Divided Cities; Belfast (Northern Ireland), Beirut (Lebanon), Jerusalem (Israel), Mostar (Bosnia Herzegovina), and Nicosia (Cyprus) by Jon Calame & Ester Charlesworth. University of Pennsylvania Press, 2009, paper.
Divided Cities was required reading for a course in international relations taught by Professor Ida Hozic at the University of Florida in the spring semester of 2017. Three of these divided cities that we discussed are in Europe. But there are divided cities in the Middle East, the Balkans, Cyprus, and Palestine as well
The authors of Divided Cities and Professor Hozic agree that the walls – in some cases former thoroughfares – are intended to separate ethnic groups. Short-run solutions to conflict management, they have, however, created even greater tensions between the separated groups. This was definitely true of divided Berlin after World War II. As with Berlin, many divided cities are the product of proxy wars between outsiders. The Israelis and their patron, the US, have determined Jerusalem’s partition, largely ignoring Palestinian interests. International peace-keeping organizations, including the United Nations, have also imposed walls on cities.
Divided cities are sometimes the consequence of the disappearance of the British and other European Empires after WWII. Belfast and Mostar are examples. They were part of a partitioning of former colonies in order to accommodate ethnic and religious differences.
In the Jerusalem case, Britain was unable to keep the peace between the Arabs and the European Jews who fled to Palestine after Britain acquired a mandate in 1920. British efforts to contain the ethnic and religious conflict between Arab and Jew was unpopular with both. The British withdrawal in 1948, however, created a seemingly irreconcilable division in Greater Jerusalem. Intended to resolve the growing clashes, division has solved nothing. And the Israelis, with American collusion, began to create settlements within the Jerusalem area often on land confiscated or purchased from the Palestinians.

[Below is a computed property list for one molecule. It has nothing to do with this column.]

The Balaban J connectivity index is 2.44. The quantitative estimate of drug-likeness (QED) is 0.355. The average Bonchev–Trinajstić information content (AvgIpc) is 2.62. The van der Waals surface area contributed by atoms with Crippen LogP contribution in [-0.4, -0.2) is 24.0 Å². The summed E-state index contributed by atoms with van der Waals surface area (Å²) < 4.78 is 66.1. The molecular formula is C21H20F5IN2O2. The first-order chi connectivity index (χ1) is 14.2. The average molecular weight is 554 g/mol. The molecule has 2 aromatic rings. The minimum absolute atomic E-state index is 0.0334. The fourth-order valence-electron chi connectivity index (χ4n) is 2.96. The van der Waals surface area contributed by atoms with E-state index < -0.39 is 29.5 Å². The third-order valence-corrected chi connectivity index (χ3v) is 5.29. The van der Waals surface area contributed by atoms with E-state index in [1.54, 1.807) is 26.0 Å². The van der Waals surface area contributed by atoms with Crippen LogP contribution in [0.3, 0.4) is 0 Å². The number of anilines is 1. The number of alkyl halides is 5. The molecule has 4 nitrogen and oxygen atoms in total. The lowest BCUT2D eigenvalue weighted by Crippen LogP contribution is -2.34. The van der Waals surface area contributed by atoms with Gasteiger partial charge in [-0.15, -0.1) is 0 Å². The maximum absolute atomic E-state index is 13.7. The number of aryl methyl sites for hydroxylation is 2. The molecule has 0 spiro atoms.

Creating divided cities is not new to history. In medieval Europe and elsewhere, walls were used to divide a city from a more insecure countryside or to define a population subject to special urban taxes. These divisions also served as ethnic enclaves or became so over time.
In many ways the divided city of Nicosia on Cyprus best illustrates the long history of walls that separate. A “green line” and buffer zone, established in 1963, ran through the old walled town and divided Greek from Turkish enclaves. This green line followed the major thoroughfare through the city that had connected popular squares in the old Venetian city. At times, however, it divided ethnically mixed neighborhoods resulting in their being less diverse.
Nicosia’s walls and green line encapsulated the long history of Europe’s divided cities. However, its fate in the twentieth century was to continue that division, a situation the authors claim was an instance of the British policy of “divide and leave.”
The division of Belfast was a British Imperial solution to ethnic differences, “the Troubles.” But here there was also a declining industrial base that had been a healthy part of the city’s stability. Both Northern Ireland (six Ulster Counties and heavily Protestant) and the Republic of Ireland (Roman Catholic) were granted self-government by the British in the 1920s. World War II caused deep divisions among the Irish. Northern Ireland joined with the British in the war against Germany. The Irish Republic remained neutral, and watched France and the Low Countries being overrun by the German Wehrmacht. The Luftwaffe bombed Belfast along with other British cities but not Dublin and other Irish Republic cities.
Divisions within cites have become more complicated recently because of refugees flowing into cities to escape the violence in the eastern Mediterranean. Beirut is an example. Generally refugees create densities that lead to the deterioration of housing and infrastructure. And refugees often seek out their ethnic cohort intensifying divisions.
Even North America cities are frequently “divided” by economic disparities and racial conflict. No walls! But oh, the proposed wall on the Mexican border.
These are contentious issues and the authors have retained a neutrality, while explaining the enormous costs involved in these walls that divide. The book supports the unhappy conclusion that this “apartheid” ultimately impedes intercommunal cooperation.